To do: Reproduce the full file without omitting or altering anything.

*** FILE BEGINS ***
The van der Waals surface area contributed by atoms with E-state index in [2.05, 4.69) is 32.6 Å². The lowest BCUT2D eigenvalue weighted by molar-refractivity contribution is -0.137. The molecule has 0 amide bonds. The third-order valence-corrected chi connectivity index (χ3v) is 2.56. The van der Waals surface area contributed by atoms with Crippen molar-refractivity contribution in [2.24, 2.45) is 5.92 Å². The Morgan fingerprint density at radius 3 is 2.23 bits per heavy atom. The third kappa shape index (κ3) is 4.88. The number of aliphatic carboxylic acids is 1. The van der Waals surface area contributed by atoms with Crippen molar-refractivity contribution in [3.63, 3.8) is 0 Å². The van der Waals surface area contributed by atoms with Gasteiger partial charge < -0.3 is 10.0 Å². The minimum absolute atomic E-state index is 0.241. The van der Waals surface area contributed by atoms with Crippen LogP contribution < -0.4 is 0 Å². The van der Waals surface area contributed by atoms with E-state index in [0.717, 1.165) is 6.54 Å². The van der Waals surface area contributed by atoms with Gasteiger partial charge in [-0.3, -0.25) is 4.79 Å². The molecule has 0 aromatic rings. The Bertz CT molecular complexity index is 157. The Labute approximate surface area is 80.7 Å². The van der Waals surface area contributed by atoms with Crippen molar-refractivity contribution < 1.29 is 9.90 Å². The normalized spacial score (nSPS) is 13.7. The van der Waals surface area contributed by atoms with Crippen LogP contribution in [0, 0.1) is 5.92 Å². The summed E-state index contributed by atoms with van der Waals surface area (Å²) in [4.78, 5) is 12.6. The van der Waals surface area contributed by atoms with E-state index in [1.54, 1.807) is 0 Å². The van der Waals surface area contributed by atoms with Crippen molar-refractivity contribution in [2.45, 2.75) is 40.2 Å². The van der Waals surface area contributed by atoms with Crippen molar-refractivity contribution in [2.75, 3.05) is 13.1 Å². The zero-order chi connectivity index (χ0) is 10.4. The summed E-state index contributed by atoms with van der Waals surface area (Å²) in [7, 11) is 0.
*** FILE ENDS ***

The van der Waals surface area contributed by atoms with E-state index in [2.05, 4.69) is 32.6 Å². The lowest BCUT2D eigenvalue weighted by molar-refractivity contribution is -0.137. The molecule has 0 amide bonds. The third-order valence-corrected chi connectivity index (χ3v) is 2.56. The van der Waals surface area contributed by atoms with Crippen molar-refractivity contribution in [2.24, 2.45) is 5.92 Å². The Morgan fingerprint density at radius 3 is 2.23 bits per heavy atom. The third kappa shape index (κ3) is 4.88. The number of aliphatic carboxylic acids is 1. The van der Waals surface area contributed by atoms with Crippen molar-refractivity contribution in [3.63, 3.8) is 0 Å². The van der Waals surface area contributed by atoms with Gasteiger partial charge < -0.3 is 10.0 Å². The minimum absolute atomic E-state index is 0.241. The van der Waals surface area contributed by atoms with Crippen LogP contribution < -0.4 is 0 Å². The van der Waals surface area contributed by atoms with E-state index in [0.717, 1.165) is 6.54 Å². The van der Waals surface area contributed by atoms with Gasteiger partial charge in [-0.3, -0.25) is 4.79 Å². The molecule has 0 aromatic rings. The Bertz CT molecular complexity index is 157. The Labute approximate surface area is 80.7 Å². The van der Waals surface area contributed by atoms with Crippen molar-refractivity contribution < 1.29 is 9.90 Å². The normalized spacial score (nSPS) is 13.7. The van der Waals surface area contributed by atoms with Crippen LogP contribution in [0, 0.1) is 5.92 Å². The summed E-state index contributed by atoms with van der Waals surface area (Å²) in [4.78, 5) is 12.6. The van der Waals surface area contributed by atoms with E-state index in [1.54, 1.807) is 0 Å². The van der Waals surface area contributed by atoms with Crippen molar-refractivity contribution in [2.45, 2.75) is 40.2 Å². The van der Waals surface area contributed by atoms with Crippen molar-refractivity contribution in [2.75, 3.05) is 13.1 Å². The zero-order chi connectivity index (χ0) is 10.4. The summed E-state index contributed by atoms with van der Waals surface area (Å²) in [7, 11) is 0.